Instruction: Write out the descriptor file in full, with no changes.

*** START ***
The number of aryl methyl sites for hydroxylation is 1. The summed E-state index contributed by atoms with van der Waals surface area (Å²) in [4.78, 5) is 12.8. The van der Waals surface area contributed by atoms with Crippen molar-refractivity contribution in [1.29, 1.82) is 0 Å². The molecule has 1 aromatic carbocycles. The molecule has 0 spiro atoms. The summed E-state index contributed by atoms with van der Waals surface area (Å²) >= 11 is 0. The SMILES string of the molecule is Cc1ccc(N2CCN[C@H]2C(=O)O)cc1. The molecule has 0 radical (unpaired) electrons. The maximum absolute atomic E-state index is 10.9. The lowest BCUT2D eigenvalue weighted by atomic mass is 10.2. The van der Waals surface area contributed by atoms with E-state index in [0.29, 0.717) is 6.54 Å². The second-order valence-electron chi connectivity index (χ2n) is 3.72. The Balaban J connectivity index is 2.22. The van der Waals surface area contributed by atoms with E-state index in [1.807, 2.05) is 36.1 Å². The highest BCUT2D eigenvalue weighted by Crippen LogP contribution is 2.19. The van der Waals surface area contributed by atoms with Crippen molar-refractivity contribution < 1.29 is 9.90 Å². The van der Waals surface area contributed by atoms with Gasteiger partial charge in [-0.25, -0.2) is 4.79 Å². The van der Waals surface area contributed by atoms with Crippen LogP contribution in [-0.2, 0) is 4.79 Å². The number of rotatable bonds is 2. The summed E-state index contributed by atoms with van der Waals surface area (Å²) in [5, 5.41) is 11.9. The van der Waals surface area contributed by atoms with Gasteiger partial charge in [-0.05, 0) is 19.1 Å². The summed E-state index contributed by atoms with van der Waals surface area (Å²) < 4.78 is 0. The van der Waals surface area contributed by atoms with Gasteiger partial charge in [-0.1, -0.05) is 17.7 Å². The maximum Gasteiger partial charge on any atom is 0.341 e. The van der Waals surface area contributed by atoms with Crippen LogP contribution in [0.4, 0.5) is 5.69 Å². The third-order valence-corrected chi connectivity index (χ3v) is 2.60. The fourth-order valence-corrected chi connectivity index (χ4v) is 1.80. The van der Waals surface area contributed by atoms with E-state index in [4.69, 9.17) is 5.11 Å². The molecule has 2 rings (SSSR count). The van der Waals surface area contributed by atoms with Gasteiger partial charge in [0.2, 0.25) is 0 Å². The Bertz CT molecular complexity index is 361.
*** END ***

The number of aryl methyl sites for hydroxylation is 1. The summed E-state index contributed by atoms with van der Waals surface area (Å²) in [4.78, 5) is 12.8. The van der Waals surface area contributed by atoms with Crippen molar-refractivity contribution in [1.29, 1.82) is 0 Å². The molecule has 1 aromatic carbocycles. The molecule has 0 spiro atoms. The summed E-state index contributed by atoms with van der Waals surface area (Å²) >= 11 is 0. The SMILES string of the molecule is Cc1ccc(N2CCN[C@H]2C(=O)O)cc1. The molecule has 0 radical (unpaired) electrons. The maximum absolute atomic E-state index is 10.9. The lowest BCUT2D eigenvalue weighted by atomic mass is 10.2. The van der Waals surface area contributed by atoms with E-state index in [0.29, 0.717) is 6.54 Å². The second-order valence-electron chi connectivity index (χ2n) is 3.72. The Balaban J connectivity index is 2.22. The van der Waals surface area contributed by atoms with E-state index in [1.807, 2.05) is 36.1 Å². The highest BCUT2D eigenvalue weighted by Crippen LogP contribution is 2.19. The van der Waals surface area contributed by atoms with Crippen molar-refractivity contribution < 1.29 is 9.90 Å². The van der Waals surface area contributed by atoms with Gasteiger partial charge in [-0.25, -0.2) is 4.79 Å². The van der Waals surface area contributed by atoms with Crippen LogP contribution in [-0.2, 0) is 4.79 Å². The number of rotatable bonds is 2. The summed E-state index contributed by atoms with van der Waals surface area (Å²) in [5, 5.41) is 11.9. The van der Waals surface area contributed by atoms with Gasteiger partial charge in [-0.05, 0) is 19.1 Å². The summed E-state index contributed by atoms with van der Waals surface area (Å²) < 4.78 is 0. The van der Waals surface area contributed by atoms with Gasteiger partial charge in [-0.1, -0.05) is 17.7 Å². The maximum Gasteiger partial charge on any atom is 0.341 e. The van der Waals surface area contributed by atoms with Crippen LogP contribution in [0.4, 0.5) is 5.69 Å². The third-order valence-corrected chi connectivity index (χ3v) is 2.60. The fourth-order valence-corrected chi connectivity index (χ4v) is 1.80. The van der Waals surface area contributed by atoms with E-state index in [4.69, 9.17) is 5.11 Å². The molecule has 2 rings (SSSR count). The van der Waals surface area contributed by atoms with Gasteiger partial charge in [0.2, 0.25) is 0 Å². The Bertz CT molecular complexity index is 361.